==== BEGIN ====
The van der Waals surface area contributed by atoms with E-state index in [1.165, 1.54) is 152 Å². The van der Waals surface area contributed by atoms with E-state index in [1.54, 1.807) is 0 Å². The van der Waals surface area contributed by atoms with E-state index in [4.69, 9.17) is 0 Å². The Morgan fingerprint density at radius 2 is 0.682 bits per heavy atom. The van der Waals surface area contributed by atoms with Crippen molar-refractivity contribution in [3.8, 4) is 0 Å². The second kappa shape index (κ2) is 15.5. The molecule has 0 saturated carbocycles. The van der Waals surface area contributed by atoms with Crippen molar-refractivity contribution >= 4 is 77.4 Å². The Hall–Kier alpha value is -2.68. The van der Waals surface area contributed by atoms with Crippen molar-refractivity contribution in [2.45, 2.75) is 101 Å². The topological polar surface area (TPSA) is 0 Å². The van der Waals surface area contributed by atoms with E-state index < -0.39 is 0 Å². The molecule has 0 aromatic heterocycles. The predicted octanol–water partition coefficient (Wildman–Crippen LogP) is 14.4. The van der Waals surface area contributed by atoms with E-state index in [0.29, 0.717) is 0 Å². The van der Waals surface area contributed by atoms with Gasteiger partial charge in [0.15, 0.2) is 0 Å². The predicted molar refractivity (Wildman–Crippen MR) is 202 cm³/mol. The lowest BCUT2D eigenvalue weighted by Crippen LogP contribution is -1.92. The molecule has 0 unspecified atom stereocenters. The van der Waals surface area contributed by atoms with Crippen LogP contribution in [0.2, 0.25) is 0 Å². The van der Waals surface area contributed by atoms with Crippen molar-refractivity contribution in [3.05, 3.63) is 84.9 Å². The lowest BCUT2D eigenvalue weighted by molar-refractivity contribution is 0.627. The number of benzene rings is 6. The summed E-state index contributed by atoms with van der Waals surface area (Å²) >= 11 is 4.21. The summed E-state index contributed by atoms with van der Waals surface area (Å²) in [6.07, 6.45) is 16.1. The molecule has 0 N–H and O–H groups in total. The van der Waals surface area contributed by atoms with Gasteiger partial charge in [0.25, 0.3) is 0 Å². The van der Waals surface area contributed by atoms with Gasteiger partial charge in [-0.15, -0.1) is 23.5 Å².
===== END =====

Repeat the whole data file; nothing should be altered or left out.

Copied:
The van der Waals surface area contributed by atoms with E-state index in [1.165, 1.54) is 152 Å². The van der Waals surface area contributed by atoms with E-state index in [1.54, 1.807) is 0 Å². The van der Waals surface area contributed by atoms with E-state index in [4.69, 9.17) is 0 Å². The Morgan fingerprint density at radius 2 is 0.682 bits per heavy atom. The van der Waals surface area contributed by atoms with Crippen molar-refractivity contribution in [3.8, 4) is 0 Å². The second kappa shape index (κ2) is 15.5. The molecule has 0 saturated carbocycles. The van der Waals surface area contributed by atoms with Crippen molar-refractivity contribution >= 4 is 77.4 Å². The Hall–Kier alpha value is -2.68. The van der Waals surface area contributed by atoms with Crippen molar-refractivity contribution in [2.45, 2.75) is 101 Å². The topological polar surface area (TPSA) is 0 Å². The van der Waals surface area contributed by atoms with E-state index < -0.39 is 0 Å². The molecule has 0 aromatic heterocycles. The predicted octanol–water partition coefficient (Wildman–Crippen LogP) is 14.4. The van der Waals surface area contributed by atoms with E-state index in [0.29, 0.717) is 0 Å². The van der Waals surface area contributed by atoms with Gasteiger partial charge in [0.15, 0.2) is 0 Å². The predicted molar refractivity (Wildman–Crippen MR) is 202 cm³/mol. The lowest BCUT2D eigenvalue weighted by Crippen LogP contribution is -1.92. The molecule has 0 unspecified atom stereocenters. The van der Waals surface area contributed by atoms with Crippen LogP contribution in [0.2, 0.25) is 0 Å². The van der Waals surface area contributed by atoms with Crippen molar-refractivity contribution in [3.05, 3.63) is 84.9 Å². The lowest BCUT2D eigenvalue weighted by molar-refractivity contribution is 0.627. The number of benzene rings is 6. The summed E-state index contributed by atoms with van der Waals surface area (Å²) >= 11 is 4.21. The summed E-state index contributed by atoms with van der Waals surface area (Å²) in [6.07, 6.45) is 16.1. The molecule has 0 N–H and O–H groups in total. The van der Waals surface area contributed by atoms with Gasteiger partial charge in [0.25, 0.3) is 0 Å². The van der Waals surface area contributed by atoms with Gasteiger partial charge in [-0.15, -0.1) is 23.5 Å².